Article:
Giap embodied many of the qualities demonstrated by his fighting force, and was a foil to the lumbering, bludgeoning Westmoreland.  He was a fine representative of the nation that had driven out the two previous colonial occupiers, the Chinese after over a thousand years of struggle, and the French after over a hundred years.  Giap was a fervent nationalist, well-versed in history, indoctrinated with Ho Chi Minh’s beliefs, an intellectual and military strategist with a clear goal of liberating Vietnam from the US presence.  He had an agile mind, an adaptive strategy, and an approach of total sacrifice.  Born in 1911, Giap had from the time of reaching his teenage years been involved in the struggle to drive out the French.  He had been imprisoned early on for subversion and was later one of the founders of the Vietminh fighting force.  By the time of Westmoreland’s arrival in the mid-sixties, Giap had spent twenty five years directing guerrilla bands and battling the French, overseeing victories such as Dien Bien Phu and the eventual withdrawal of the wounded European power.  Faced with such a shrewd adversary, Westmoreland was reduced to producing body counts for individual battles and repeating his tired mantra that the economic and military might of the US would eventually wear down his weakened adversary.  Westmoreland’s remarks in 1968 about the battle of Khe San are indicative of his myopia:  “I know that there was great concern back here about Khe San, but it was a great victory.   They gave us the best targets we have had in the war.  From January until just a few days ago, we had over 6,000 secondary explosions and 1,300 bodies seen on the ground, 900 bunkers destroyed and 300 gun positions.  The NVA are not ten feet tall as the press reports them.”*  Around this same time, even after having witnessed debacles such as the Tet Offensive and having faced the North Vietnamese for several years in a rapidly deepening quagmire, Westmoreland rejected withdrawal and declared “We would like the North Vietnamese to go home and turn in their weapons.”*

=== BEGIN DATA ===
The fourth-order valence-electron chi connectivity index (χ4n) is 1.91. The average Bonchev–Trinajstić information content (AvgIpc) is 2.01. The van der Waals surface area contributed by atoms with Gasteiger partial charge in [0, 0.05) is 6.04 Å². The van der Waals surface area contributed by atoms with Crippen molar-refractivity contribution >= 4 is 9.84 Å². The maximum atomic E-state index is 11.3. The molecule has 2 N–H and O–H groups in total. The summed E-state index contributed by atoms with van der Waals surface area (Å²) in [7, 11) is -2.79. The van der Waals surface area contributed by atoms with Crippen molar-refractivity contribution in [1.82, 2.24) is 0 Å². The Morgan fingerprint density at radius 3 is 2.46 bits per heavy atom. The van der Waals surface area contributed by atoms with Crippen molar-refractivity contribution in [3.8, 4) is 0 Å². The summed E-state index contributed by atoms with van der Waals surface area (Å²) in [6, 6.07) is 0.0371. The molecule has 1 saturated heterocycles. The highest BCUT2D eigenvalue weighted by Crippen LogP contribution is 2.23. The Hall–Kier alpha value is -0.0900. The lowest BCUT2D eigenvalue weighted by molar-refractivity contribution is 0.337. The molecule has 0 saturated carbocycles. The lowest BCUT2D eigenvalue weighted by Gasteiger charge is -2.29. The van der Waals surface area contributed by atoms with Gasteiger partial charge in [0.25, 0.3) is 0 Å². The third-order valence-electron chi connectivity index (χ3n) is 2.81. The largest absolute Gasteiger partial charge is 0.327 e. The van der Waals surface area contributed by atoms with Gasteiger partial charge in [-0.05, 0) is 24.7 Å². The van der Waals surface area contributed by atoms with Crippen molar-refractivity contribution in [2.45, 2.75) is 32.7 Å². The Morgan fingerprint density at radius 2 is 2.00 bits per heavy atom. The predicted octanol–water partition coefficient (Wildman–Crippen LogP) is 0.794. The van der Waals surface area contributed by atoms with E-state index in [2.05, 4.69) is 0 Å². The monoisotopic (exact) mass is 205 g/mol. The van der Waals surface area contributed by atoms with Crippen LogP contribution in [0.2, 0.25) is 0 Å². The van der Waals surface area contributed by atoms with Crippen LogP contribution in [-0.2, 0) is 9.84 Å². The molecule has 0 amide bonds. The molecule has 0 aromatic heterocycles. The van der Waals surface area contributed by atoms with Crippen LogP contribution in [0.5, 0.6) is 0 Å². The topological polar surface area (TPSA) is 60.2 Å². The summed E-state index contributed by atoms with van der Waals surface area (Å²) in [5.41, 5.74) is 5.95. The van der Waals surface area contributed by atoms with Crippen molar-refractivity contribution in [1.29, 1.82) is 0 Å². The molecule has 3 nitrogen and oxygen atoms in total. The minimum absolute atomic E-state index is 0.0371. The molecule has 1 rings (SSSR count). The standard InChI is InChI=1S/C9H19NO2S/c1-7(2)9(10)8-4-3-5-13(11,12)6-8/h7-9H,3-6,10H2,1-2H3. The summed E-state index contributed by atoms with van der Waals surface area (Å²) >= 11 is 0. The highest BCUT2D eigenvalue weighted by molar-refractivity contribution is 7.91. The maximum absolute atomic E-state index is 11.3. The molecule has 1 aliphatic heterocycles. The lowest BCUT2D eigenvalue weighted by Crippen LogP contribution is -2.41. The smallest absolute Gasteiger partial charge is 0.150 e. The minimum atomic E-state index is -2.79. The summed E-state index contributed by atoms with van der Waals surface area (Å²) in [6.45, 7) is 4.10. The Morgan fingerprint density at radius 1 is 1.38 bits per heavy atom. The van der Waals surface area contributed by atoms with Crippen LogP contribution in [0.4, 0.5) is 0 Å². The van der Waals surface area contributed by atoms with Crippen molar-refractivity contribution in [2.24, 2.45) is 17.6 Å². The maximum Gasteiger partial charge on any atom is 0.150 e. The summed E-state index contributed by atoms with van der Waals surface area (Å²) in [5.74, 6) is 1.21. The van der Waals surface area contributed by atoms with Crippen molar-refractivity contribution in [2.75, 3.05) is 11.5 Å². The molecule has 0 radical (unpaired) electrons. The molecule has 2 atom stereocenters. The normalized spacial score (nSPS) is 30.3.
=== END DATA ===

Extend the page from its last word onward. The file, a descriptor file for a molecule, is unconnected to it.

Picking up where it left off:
The recent elections in Iraq do not change the fact that the US is engaged in a raging civil war between Shiite and Sunni factions.  That we are this time on the side of the majority does not lessen the legitimacy of the claim that we are committing a blunder as large as that made in Vietnam.  The body count continues to rise, the US continues to expend its national wealth, and our standing in the world continues to plunge, while at the same time the resentment of our unwelcome presence grows within both factions.  It is a war that we cannot win, and in fact have already lost, for our very presence unites those who are fanatical in their desire for independence from an imperialist power. 

January 2005